During her undergraduate career at Barnard College, Columbia University, Poole College of Management Jenkins MBA candidate Olivia Watkins tested soil, studied food justice, did consultancy research and worked with farmers across the nation and globe only to recognize a consistent theme: a lack of access to capital for black farmers.
Listening to various community leaders and farmers, she considered how to help – which led her to co-found Black Farmer Fund, a community investment fund for black farmers and food businesses in the state of New York.
The fund was a step forward in building a more equitable world – and it earned Watkins a spot on Forbes’ 30 Under 30 list for social impact.
“Coming from the food justice space, I was extremely excited about this recognition – it feels great to give this cause – and a program that means so much to me – a larger platform,” Watkins says.
Incorporated in 2019, Black Farmer Fund’s mission is to create a more equitable and resilient food system by investing in black farmers and food equity in New York. The organization aims to advocate for pools of money to support farmers of color, empower others through education and support other politically active organizations. Today, the organization collaborates with five other organizations in New York serving the food system – Northeast Farmers of Color Land Trust, Soul Fire Farm, Farm School NYC, and Corbin Hill Food Project.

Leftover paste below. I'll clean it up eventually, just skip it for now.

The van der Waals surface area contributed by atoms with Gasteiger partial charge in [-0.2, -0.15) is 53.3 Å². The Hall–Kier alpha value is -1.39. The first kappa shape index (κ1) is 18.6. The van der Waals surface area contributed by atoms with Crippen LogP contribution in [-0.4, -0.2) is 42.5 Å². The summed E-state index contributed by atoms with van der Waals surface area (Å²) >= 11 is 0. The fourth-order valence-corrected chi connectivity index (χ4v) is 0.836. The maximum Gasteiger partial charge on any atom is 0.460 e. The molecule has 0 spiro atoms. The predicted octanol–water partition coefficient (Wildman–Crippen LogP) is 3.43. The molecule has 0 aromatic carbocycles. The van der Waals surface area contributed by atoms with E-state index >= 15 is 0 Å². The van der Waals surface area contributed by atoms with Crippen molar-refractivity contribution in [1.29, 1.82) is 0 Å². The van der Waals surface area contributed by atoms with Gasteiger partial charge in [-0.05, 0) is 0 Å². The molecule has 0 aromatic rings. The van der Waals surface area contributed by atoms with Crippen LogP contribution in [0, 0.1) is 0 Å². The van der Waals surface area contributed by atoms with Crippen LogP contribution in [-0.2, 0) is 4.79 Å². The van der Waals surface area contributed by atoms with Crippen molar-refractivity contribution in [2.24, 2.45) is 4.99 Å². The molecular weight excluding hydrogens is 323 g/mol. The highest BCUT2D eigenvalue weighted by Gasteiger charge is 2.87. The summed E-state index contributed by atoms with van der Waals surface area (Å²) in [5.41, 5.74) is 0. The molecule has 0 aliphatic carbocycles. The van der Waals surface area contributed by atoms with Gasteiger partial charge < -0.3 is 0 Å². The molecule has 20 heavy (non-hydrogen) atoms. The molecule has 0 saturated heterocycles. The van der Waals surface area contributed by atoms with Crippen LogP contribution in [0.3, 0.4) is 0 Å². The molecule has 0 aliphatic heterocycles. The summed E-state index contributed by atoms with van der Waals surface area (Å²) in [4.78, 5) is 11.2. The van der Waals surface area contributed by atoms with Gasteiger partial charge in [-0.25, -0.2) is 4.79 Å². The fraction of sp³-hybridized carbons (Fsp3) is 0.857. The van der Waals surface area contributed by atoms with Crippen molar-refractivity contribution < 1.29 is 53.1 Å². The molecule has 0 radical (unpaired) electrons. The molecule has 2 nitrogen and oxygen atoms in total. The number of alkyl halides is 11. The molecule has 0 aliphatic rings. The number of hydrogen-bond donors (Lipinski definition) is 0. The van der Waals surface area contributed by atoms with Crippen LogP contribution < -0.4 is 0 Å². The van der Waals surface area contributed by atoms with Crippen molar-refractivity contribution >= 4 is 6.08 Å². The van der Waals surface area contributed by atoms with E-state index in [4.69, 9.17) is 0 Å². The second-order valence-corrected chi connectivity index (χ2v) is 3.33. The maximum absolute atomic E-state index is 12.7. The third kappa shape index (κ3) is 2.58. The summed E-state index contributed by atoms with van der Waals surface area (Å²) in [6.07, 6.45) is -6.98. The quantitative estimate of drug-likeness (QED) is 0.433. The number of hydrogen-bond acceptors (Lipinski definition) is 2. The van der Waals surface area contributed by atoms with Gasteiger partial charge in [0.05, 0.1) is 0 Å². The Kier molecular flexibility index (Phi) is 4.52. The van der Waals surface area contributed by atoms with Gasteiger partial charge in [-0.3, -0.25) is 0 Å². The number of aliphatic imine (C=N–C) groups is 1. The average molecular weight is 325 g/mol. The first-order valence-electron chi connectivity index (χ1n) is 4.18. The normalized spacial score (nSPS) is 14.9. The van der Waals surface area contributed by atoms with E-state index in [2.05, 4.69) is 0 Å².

“Through collaboration with these other organizations, we’re working to build out a robust pipeline to share resources with people,” Watkins says. “Ultimately, Black Farmer Fund functions as the fundraising arm.”
Though she continues to work in New York, Watkins currently calls North Carolina “home” – which is what led her to NC State for her MBA.
“My family has land in North Carolina and I’m currently stewarding that land for my family, so I’ve made North Carolina into a home. Since I’m setting roots here, I wanted to find a program where people intend on staying in the area,” Watkins explains.
“I was also interested in NC State as a land-grant university with an extension arm – and was drawn to the Jenkins program because of its historic strengths in supply chain management, which is really helpful for understanding processes and systems in agriculture.”
Since beginning the Jenkins MBA program, Watkins has appreciated that her time in the classroom has allowed her to invest even more into Black Farmer Fund.
Watkins pointed to associate professor of finance Srini Krishnamurthy and director of Business Sustainability Collaborative Jessica Thomas as two professors who have been particularly influential during her time at Poole College.
“Srini Krishnamurthy is a great finance teacher I’ve taken several courses with. I’ve been able to apply what I’m learning from him not only to the operations of the business but the due diligence with our applicants for funding,” she says. “And Jessica Thomas has helped me understand sustainability on a corporate level and how to use those metrics. It’s been very valuable in the development of our business.”
In addition to learning from her professors, Watkins has found opportunities to learn from fellow classmates as well.
This May, Watkins will complete her time at Jenkins and move into a full-time capacity with Black Farmer Fund.
“I’m looking forward to continuing to grow our organizational capacity to meet the financing demand we’re seeing now to better serve our community and ensure that people are getting their needs met.”
This post was originally published in Jenkins MBA News.